Can Gold Go Higher?


". . .history says, yes."

Many argue that 2010's gold run is over, however our research suggests otherwise. Some key factors suggest a move higher before year-end. . .

Historic Trends

Since 2001, gold has posted a gain in November/December every single year; and these gains comprise a significant portion of the total yearly gains, with an average of 43.65% of the years' total gains since 2001. Although gold is often sitting at or near its yearly highs at the end of September, gold didn't reach its peak until December in six of the last nine years, suggesting that it still has room to run this year.

Seasonal Factors

While the historic trends show gold experiences a strong year-end seasonal cycle, they don't indicate why. The two most common arguments are stock market activity and jewelry buying. Investors who argue that gold's September strength comes from the "anti-risk trade" may have a case but it fails to explain why both stocks and gold show strength in the November and December months.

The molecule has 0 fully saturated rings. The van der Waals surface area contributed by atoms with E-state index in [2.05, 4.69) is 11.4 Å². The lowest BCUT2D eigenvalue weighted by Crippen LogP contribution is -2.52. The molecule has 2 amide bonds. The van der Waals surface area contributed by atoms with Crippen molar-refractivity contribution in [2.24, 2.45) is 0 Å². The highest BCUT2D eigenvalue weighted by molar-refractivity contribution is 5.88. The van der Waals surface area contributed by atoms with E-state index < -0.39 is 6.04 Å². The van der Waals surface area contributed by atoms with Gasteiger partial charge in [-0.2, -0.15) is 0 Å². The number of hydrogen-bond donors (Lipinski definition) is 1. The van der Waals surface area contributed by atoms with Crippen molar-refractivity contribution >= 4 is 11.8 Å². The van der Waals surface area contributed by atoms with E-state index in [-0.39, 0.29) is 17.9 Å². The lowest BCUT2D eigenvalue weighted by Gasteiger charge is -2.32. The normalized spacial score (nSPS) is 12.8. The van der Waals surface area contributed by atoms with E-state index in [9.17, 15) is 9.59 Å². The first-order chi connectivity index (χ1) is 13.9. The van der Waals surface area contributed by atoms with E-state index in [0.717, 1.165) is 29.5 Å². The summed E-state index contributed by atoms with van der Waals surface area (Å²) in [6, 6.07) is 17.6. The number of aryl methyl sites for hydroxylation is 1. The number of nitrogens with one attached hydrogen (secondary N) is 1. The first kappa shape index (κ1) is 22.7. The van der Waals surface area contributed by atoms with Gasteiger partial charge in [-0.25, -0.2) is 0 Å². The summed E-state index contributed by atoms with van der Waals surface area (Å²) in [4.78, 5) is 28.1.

Despite the influx of specialty ETFs and retail investments, about 50% of gold demand still comes from jewelry—over half of which originates from India and China. India's gold demand is strong during seasonal festivals, Akshaya Trithiya (late April–early May) and Diwali (mid-October–mid November). Diwali is generally cited as the main driver of year-end gold strength.

Currency Tension and Cyclical Trends

With China's ongoing effort to keep its currency artificially low, other countries have also recently begun selling their currencies. This devaluation competition also benefits gold. Despite selling their currencies, it is interesting to note that central banks have also almost stopped their sales of gold. Gold sales haves dropped to their lowest level since the signing of the Central Bank Gold Agreement in 1999, which was purposefully implemented to limit gold selling.

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